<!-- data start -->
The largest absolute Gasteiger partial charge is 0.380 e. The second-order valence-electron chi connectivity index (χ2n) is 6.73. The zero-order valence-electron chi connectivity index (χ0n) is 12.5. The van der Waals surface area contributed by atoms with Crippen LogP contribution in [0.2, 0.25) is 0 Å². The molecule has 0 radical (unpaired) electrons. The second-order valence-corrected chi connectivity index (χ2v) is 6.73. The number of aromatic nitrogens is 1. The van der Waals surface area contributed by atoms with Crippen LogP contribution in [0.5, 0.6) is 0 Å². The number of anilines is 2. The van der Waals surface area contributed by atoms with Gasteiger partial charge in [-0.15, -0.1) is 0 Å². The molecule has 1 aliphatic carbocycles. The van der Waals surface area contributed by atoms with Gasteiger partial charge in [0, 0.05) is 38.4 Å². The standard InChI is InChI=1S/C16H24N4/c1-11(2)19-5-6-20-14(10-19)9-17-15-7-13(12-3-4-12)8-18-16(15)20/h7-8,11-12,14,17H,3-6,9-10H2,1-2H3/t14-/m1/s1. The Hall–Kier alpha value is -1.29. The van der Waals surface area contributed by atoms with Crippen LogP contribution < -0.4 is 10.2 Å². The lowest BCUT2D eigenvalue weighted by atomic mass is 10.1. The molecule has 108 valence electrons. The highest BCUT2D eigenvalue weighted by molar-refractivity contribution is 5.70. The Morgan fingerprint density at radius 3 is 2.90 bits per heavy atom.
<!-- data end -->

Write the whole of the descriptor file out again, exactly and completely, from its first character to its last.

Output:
The largest absolute Gasteiger partial charge is 0.380 e. The second-order valence-electron chi connectivity index (χ2n) is 6.73. The zero-order valence-electron chi connectivity index (χ0n) is 12.5. The van der Waals surface area contributed by atoms with Crippen LogP contribution in [0.2, 0.25) is 0 Å². The molecule has 0 radical (unpaired) electrons. The second-order valence-corrected chi connectivity index (χ2v) is 6.73. The number of aromatic nitrogens is 1. The van der Waals surface area contributed by atoms with Crippen LogP contribution in [0.5, 0.6) is 0 Å². The number of anilines is 2. The van der Waals surface area contributed by atoms with Gasteiger partial charge in [-0.15, -0.1) is 0 Å². The molecule has 1 aliphatic carbocycles. The van der Waals surface area contributed by atoms with Gasteiger partial charge in [0, 0.05) is 38.4 Å². The standard InChI is InChI=1S/C16H24N4/c1-11(2)19-5-6-20-14(10-19)9-17-15-7-13(12-3-4-12)8-18-16(15)20/h7-8,11-12,14,17H,3-6,9-10H2,1-2H3/t14-/m1/s1. The Hall–Kier alpha value is -1.29. The van der Waals surface area contributed by atoms with Crippen LogP contribution < -0.4 is 10.2 Å². The lowest BCUT2D eigenvalue weighted by atomic mass is 10.1. The molecule has 108 valence electrons. The highest BCUT2D eigenvalue weighted by molar-refractivity contribution is 5.70. The Morgan fingerprint density at radius 3 is 2.90 bits per heavy atom.